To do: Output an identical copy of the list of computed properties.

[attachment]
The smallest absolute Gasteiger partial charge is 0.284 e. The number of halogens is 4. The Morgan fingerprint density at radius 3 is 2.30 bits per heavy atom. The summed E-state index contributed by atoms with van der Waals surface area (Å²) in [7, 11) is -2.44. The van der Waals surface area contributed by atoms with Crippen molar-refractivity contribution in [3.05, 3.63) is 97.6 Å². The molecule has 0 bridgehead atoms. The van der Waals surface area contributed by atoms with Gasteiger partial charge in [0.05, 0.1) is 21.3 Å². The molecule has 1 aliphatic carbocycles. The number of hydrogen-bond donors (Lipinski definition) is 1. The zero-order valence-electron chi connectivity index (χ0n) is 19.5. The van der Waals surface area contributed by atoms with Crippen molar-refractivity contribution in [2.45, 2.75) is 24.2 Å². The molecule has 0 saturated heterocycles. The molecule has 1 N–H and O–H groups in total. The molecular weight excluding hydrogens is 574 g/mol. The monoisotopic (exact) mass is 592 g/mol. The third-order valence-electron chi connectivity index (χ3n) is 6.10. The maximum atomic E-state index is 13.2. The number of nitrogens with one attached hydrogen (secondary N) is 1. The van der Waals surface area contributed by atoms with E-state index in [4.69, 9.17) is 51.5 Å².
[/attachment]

The smallest absolute Gasteiger partial charge is 0.284 e. The number of halogens is 4. The Morgan fingerprint density at radius 3 is 2.30 bits per heavy atom. The summed E-state index contributed by atoms with van der Waals surface area (Å²) in [7, 11) is -2.44. The van der Waals surface area contributed by atoms with Crippen molar-refractivity contribution in [3.05, 3.63) is 97.6 Å². The molecule has 0 bridgehead atoms. The van der Waals surface area contributed by atoms with Gasteiger partial charge in [0.05, 0.1) is 21.3 Å². The molecule has 1 aliphatic carbocycles. The number of hydrogen-bond donors (Lipinski definition) is 1. The zero-order valence-electron chi connectivity index (χ0n) is 19.5. The van der Waals surface area contributed by atoms with Crippen molar-refractivity contribution in [2.45, 2.75) is 24.2 Å². The molecule has 0 saturated heterocycles. The molecule has 1 N–H and O–H groups in total. The molecular weight excluding hydrogens is 574 g/mol. The monoisotopic (exact) mass is 592 g/mol. The third-order valence-electron chi connectivity index (χ3n) is 6.10. The maximum atomic E-state index is 13.2. The number of nitrogens with one attached hydrogen (secondary N) is 1. The van der Waals surface area contributed by atoms with E-state index in [4.69, 9.17) is 51.5 Å².